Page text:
I saw a star fall from the sky,
And the people of Uruk stood around and admired it.
And I was zealous and tried to carry it away,
But I was too weak and I failed.
What does it mean?
I have not dreamed like this before…

~The Gilgamesh Epic
The calendar has always been somewhat arbitrary in its composition: the twelve months don’t fit a year nearly as neatly as thirteen would. The months and days of the week are named after a variety of gods and emperors, but the cosmological basis of the solstices and the equinoxes cannot be denied. Christmas day landing between the winter solstice and New Years day is not a coincidence.

Sometimes I think that Christmas activities are a way to avoid year-end ruminations. If the year has not gone so well, why not let loose a little? And if it has been a very good year, why not celebrate it? Any excuse for a party. If the party goes on long enough you just might miss that 3 a.m. wake-up call from your conscience: all those things that you’ve been trying to ignore throughout the year which keep bubbling up into your fitful dreams until you find yourself wide awake in the middle of the night. Things such as:
Those ten pounds you want to lose.
The car needs repairs.
The war and the economy.
How your circle of friends is fracturing.
The “Big R” (retirement.)
Christmas get togethers.
More snow.
Those ten pounds (again!)
How this year wasn’t as good as the last.
And next year may not be any better than this year.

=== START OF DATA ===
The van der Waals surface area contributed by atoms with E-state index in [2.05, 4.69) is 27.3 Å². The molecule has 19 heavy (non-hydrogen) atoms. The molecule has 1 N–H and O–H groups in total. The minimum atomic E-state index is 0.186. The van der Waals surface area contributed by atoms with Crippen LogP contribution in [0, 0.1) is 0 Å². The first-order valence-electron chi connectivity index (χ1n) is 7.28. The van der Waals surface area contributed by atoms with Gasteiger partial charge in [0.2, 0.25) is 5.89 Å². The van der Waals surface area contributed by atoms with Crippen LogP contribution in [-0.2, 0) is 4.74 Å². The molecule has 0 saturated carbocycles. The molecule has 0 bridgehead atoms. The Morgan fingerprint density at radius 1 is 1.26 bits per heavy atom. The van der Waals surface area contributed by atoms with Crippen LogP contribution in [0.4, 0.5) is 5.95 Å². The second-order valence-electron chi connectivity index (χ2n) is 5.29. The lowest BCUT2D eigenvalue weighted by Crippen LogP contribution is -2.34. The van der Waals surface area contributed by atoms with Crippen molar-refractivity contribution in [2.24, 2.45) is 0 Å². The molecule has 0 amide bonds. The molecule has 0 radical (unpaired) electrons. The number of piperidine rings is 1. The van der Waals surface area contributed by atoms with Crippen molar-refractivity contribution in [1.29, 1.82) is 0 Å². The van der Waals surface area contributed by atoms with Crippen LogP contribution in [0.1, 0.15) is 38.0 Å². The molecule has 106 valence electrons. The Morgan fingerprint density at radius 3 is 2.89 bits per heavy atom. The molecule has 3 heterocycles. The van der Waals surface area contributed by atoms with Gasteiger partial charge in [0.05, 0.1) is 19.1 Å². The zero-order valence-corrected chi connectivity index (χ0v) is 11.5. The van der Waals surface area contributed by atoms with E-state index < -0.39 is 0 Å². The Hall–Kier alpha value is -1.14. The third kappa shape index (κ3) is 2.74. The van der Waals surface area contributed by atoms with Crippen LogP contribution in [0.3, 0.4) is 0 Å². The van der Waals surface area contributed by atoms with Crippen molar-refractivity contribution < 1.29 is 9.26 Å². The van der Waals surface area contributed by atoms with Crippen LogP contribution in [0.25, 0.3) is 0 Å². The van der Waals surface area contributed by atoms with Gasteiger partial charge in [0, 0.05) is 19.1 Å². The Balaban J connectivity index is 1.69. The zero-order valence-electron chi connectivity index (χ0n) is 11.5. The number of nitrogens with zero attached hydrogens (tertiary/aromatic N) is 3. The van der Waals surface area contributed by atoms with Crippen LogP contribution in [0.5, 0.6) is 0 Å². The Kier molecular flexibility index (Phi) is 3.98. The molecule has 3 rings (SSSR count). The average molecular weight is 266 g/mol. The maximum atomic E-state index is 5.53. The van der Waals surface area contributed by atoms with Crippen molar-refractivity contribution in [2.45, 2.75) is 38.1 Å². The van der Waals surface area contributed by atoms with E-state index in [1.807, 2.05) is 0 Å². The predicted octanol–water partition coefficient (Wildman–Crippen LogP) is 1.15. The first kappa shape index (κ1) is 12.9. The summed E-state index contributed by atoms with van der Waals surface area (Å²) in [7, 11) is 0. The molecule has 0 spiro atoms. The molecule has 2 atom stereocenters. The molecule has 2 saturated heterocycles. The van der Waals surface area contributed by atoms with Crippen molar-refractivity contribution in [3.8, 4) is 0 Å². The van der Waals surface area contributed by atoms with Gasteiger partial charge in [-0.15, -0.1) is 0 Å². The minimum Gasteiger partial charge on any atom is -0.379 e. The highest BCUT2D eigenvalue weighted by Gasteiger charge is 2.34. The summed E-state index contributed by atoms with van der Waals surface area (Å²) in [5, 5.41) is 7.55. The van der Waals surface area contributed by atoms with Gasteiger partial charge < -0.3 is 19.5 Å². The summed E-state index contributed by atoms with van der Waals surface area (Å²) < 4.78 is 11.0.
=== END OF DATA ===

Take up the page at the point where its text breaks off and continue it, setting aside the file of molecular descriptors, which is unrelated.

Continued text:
Or, more simply stated:
The general entropy of your life’s arc.

Just try getting back to sleep.

The title of this post is based on an essay of the same name by Bill Holm. In it, Bill examines the lives of various people he grew up with in his small town, people who never made much of a mark on the greater world, people who could be considered failures in some sense, but whose lives played out to a different tune, “… the melody that counterpoints everything but is never heard… ”

The music of failure. Lives spent in the failure of living them. But Bill’s message was not one of despair. For our lives have a meaning even if the meaning is beyond our understanding: “Yet in every artery of my body, and in yours too, that music of failure plays–continually. It sounds like Bach to me, and you must make up your mind what it sounds like to you.”

I will continue to wrestle with my minor demons of the night and continue trying to pick up the fallen stars of my writing and “art” as I continue to play my own music of failure. And when I do start feeling a little down about my efforts I find these lyrics from Pascal Pinon to be a great consolation: